Tuesday, October 27, 2020

De Beers, government in shareholders’ squabble

Relations between partners in Debswana ÔÇô De Beers and the Botswana government – are on the skids following deep-seated differences on the way to manage diamond mines in Jwaneng, Orapa and Letlakane.
Permanent Secretary in the Ministry of Minerals Energy & Water Resources, Dr Akolang Tombale, confirmed this week that government had foiled an attempt by De Beers to get a management contract of Debswana mines through the backdoor.
As Debswana faces a major cash crunch with the anticipated expenditure on the rehabilitation of its mines and the planned expensive underground mining, there is an irreconcilable clash in business interests represented by De Beers and political interests represented by government in Debswana.
De Beers, who are preoccupied with the Debswana bottom line, are unhappy that the mines are not being run efficiently, while government, which sees Debswana as a vote catching vehicle, will not accede to scaling back some of the social responsibility commitments which are pushing up the Debswana operational costs.
Dr Tombale confirmed that although his office should have been the first port of call, De Beers sidestepped him and approached Vice President Ian Khama with their request that they be given the contract to run Debswana mines.
Although De Beers was apparently hoping to leverage their “blood” relationship with the Vice President, he turned down their request.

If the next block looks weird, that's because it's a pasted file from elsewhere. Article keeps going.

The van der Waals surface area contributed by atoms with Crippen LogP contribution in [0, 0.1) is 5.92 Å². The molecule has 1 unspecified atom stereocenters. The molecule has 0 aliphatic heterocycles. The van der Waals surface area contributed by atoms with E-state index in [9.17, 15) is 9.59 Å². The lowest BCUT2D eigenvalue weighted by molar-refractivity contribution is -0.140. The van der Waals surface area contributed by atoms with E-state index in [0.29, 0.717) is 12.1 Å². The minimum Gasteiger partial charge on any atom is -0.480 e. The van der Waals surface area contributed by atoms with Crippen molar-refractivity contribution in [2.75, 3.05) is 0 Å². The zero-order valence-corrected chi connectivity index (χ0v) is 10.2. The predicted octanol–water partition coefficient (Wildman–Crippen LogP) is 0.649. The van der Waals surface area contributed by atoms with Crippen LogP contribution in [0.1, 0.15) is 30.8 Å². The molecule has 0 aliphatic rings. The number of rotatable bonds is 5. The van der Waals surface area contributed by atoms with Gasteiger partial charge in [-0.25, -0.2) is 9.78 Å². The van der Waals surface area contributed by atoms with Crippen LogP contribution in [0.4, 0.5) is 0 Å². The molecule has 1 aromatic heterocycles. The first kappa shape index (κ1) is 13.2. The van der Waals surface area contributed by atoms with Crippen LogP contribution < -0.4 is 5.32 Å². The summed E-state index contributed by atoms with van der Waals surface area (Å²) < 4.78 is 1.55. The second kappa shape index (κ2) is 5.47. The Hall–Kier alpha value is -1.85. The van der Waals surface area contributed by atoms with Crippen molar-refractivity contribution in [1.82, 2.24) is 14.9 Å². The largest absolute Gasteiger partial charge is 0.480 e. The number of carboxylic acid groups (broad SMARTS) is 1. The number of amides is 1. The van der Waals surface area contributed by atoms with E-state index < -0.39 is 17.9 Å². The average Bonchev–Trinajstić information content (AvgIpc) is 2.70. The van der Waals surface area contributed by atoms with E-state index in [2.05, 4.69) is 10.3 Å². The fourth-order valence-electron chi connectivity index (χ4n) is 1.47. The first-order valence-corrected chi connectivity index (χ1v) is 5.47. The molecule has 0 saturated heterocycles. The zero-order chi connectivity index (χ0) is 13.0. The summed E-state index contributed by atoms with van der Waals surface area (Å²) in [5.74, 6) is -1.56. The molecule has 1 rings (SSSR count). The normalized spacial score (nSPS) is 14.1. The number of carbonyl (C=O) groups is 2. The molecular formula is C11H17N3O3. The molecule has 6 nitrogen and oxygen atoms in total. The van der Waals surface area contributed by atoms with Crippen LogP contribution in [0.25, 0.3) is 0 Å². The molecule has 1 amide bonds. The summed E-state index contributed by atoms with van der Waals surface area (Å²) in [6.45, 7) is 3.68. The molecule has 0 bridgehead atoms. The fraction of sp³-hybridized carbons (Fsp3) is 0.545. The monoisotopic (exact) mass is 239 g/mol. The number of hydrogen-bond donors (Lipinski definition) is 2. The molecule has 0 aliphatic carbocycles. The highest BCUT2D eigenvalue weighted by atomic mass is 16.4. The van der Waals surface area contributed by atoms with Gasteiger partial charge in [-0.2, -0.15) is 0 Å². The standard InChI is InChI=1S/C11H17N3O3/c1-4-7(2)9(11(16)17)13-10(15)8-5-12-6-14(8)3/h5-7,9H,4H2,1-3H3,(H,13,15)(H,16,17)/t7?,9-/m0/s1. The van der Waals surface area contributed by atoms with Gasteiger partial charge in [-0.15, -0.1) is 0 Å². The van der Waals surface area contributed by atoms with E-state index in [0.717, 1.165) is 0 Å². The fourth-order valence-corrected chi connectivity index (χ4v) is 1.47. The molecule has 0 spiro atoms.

Debswana insiders say De Beers’ accusations are baseless given that, unlike in South Africa, Debswana mines are obliged to provide social services to the communities in the vicinity of the mines. This arrangement pushes operation costs higher.
They say it is, therefore, unfair to compare the South African situation with Botswana’s.
Debswana accounts for close to 70 percent of De Beers revenue stream.
According to Tombale, De Beers argued that, with their background, they are better trained to take the Debswana Mines to another level, especially in the face of anticipated ground mining in the coming years.
“De Beers felt they could do better. With the mines going underground and becoming more capital intensive, they think they have the right people,” he said.
He, however, said the suggestion was not made to his ministry.
“The important thing is that their suggestion was never officially deliberated upon,” said Tombale.
He said over and above getting money from diamonds through Debswana, government is more interested in using the company to grow skills among citizens hence they would not want to give a management contract to another company.
“The feeling in government is that Debswana should not only be producing diamonds, the company should also produce and export skills,” he said.
He said government analysis is that, given its strategic importance, Debswana is the best vehicle to use to develop sill base among citizens.
“In any case, a decision has been made to leave Debswana as an independent company,” implying that giving the Management contract to De Beers, who are a shareholder, might undermine such a position.
On whether the reopening of a De Beers office in Botswana would not increase friction between the shareholders, Dr Tombale said it remains a possibility “if not well managed by those in charge.”
“De Beers feel they have a reputation that they want to protect. But we in government also feel there is a certain way that things have to be done. It will depend on how those responsible manage the relationship,” he said.
The latest misunderstanding is not helped by the tension between the two shareholders which have been simmering for sometime.
Government and De Beers have been at loggerheads on a number of issues, including on the handling of the relocation of Basarwa from the Central Kalahari Game Reserve.
De Beers has been calling for a compromise, but powerful voices from within government have spurned such efforts.

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